The smallest buttefly in the world?
Often said to be the smallest butterfly in the world, the Western Pygmy blue butterfly (Brephidium exilis) measures about 15 to 19mm (0.62 of an inch) across the wings. Although fairly widespread in Southern USA, many people walk right by these tiny blues without even noticing. The species often occurs in large numbers, but they fly very close to the ground with a slow flight. Their habitat includes alkaline areas such as deserts, salt marshes and wasteland.
The butterfly's upper side is a copper brown, with dull blue at the bases of both wings. The underside of the bottom wing is a copper brown with white at the base; 3 small black spots near the base and a row of black spots on the outer margin. The female is larger then the male, and less blue.
Despite its size and seeming fragility, during the summer months the Western Pygmy blue flies north to lay its blue-green eggs. These eggs hatch into light green to cream-white caterpillars that feed on pickleweed, saltbush and pigweed. As an adult the butterflies eat flower nectar.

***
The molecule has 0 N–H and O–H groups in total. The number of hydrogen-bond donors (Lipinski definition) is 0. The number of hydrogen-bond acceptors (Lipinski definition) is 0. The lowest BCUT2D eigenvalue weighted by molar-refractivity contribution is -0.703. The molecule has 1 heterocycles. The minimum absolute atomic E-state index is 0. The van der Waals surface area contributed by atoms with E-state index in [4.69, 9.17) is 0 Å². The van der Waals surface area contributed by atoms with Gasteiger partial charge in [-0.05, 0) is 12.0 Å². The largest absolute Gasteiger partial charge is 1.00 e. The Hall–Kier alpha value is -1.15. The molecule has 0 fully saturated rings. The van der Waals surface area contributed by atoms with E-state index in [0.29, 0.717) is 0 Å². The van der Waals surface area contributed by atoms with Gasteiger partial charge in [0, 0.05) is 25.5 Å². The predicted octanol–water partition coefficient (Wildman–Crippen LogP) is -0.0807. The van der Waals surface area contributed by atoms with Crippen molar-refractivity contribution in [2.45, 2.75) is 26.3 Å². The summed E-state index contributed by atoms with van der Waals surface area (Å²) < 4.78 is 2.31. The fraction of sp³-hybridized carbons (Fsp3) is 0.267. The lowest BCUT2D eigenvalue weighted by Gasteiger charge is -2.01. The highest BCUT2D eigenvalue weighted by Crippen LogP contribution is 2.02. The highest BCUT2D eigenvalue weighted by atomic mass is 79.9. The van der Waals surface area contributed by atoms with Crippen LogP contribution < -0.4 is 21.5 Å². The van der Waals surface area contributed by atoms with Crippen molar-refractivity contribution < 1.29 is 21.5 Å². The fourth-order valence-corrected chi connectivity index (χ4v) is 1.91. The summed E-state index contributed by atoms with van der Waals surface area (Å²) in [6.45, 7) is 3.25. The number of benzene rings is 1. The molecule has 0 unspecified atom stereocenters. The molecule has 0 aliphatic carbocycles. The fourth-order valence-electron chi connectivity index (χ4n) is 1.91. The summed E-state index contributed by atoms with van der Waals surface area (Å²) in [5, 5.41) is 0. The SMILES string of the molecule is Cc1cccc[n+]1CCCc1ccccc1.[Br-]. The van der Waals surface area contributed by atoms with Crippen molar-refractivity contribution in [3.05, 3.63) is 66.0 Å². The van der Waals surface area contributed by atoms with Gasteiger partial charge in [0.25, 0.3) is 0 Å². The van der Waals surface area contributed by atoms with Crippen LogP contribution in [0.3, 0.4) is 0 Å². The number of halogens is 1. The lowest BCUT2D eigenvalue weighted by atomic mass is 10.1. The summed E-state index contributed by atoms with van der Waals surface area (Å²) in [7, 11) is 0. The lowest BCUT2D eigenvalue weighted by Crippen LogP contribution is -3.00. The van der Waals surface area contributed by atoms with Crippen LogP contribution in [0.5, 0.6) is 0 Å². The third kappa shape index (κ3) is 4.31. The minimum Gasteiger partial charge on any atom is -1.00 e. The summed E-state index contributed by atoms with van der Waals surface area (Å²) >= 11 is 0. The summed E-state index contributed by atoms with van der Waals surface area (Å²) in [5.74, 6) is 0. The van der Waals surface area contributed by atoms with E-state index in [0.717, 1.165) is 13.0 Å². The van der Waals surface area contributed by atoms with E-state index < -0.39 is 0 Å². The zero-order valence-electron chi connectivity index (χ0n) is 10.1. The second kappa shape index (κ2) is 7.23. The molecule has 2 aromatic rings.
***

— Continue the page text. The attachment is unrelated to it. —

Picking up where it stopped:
This is one of the only butterflies whose populations have probably increased with the interference of man and the introduction of weed, such as the tumbleweed, which is used by the Pygmy blue as a larval food source.
Although the blue is often claimed to be the smallest butterfly in the world, there is a type of butterfly in South Africa called Barber's Blue, where the male can be as little as 6 mm in size.
(On every website I found, the Western Pygmy was said to be the smallest, and I found nothing about this Barber's Blue.)